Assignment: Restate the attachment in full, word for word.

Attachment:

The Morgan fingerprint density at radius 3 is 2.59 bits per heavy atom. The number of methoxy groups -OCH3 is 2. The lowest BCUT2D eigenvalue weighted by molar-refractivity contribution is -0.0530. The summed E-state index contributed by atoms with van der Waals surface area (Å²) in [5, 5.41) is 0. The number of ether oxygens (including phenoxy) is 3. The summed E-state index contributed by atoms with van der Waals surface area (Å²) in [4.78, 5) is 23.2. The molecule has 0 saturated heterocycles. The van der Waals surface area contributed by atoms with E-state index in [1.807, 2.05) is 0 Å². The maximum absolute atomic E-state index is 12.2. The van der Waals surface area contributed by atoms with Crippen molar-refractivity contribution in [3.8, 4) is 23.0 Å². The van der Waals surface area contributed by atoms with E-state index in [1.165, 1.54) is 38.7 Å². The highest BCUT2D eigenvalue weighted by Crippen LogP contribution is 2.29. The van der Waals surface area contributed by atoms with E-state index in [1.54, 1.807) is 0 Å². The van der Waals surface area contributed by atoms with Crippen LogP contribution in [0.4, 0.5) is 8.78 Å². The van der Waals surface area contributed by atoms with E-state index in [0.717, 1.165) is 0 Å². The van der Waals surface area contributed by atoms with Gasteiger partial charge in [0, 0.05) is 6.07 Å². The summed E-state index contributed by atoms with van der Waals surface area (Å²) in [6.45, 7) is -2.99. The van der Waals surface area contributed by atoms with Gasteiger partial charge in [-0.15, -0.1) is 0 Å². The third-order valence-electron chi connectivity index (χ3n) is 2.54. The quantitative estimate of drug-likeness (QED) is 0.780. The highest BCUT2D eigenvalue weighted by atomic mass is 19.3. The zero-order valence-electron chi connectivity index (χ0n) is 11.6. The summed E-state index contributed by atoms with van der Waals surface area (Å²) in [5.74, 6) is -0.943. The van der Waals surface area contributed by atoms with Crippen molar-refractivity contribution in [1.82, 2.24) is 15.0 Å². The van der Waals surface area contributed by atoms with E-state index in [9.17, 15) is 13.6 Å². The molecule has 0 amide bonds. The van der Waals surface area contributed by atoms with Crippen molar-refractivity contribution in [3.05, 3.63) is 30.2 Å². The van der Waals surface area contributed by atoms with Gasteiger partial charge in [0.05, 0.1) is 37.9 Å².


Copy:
The Morgan fingerprint density at radius 3 is 2.59 bits per heavy atom. The number of methoxy groups -OCH3 is 2. The lowest BCUT2D eigenvalue weighted by molar-refractivity contribution is -0.0530. The summed E-state index contributed by atoms with van der Waals surface area (Å²) in [5, 5.41) is 0. The number of ether oxygens (including phenoxy) is 3. The summed E-state index contributed by atoms with van der Waals surface area (Å²) in [4.78, 5) is 23.2. The molecule has 0 saturated heterocycles. The van der Waals surface area contributed by atoms with E-state index in [1.807, 2.05) is 0 Å². The maximum absolute atomic E-state index is 12.2. The van der Waals surface area contributed by atoms with Crippen molar-refractivity contribution in [3.8, 4) is 23.0 Å². The van der Waals surface area contributed by atoms with E-state index in [1.165, 1.54) is 38.7 Å². The highest BCUT2D eigenvalue weighted by Crippen LogP contribution is 2.29. The van der Waals surface area contributed by atoms with E-state index in [1.54, 1.807) is 0 Å². The van der Waals surface area contributed by atoms with Crippen LogP contribution in [0.4, 0.5) is 8.78 Å². The van der Waals surface area contributed by atoms with E-state index in [0.717, 1.165) is 0 Å². The van der Waals surface area contributed by atoms with Gasteiger partial charge in [0, 0.05) is 6.07 Å². The summed E-state index contributed by atoms with van der Waals surface area (Å²) in [6.45, 7) is -2.99. The van der Waals surface area contributed by atoms with Gasteiger partial charge in [-0.15, -0.1) is 0 Å². The third-order valence-electron chi connectivity index (χ3n) is 2.54. The quantitative estimate of drug-likeness (QED) is 0.780. The highest BCUT2D eigenvalue weighted by atomic mass is 19.3. The zero-order valence-electron chi connectivity index (χ0n) is 11.6. The summed E-state index contributed by atoms with van der Waals surface area (Å²) in [5.74, 6) is -0.943. The van der Waals surface area contributed by atoms with Crippen molar-refractivity contribution in [1.82, 2.24) is 15.0 Å². The van der Waals surface area contributed by atoms with E-state index in [9.17, 15) is 13.6 Å². The molecule has 0 amide bonds. The van der Waals surface area contributed by atoms with Crippen molar-refractivity contribution in [3.05, 3.63) is 30.2 Å². The van der Waals surface area contributed by atoms with Gasteiger partial charge in [0.05, 0.1) is 37.9 Å².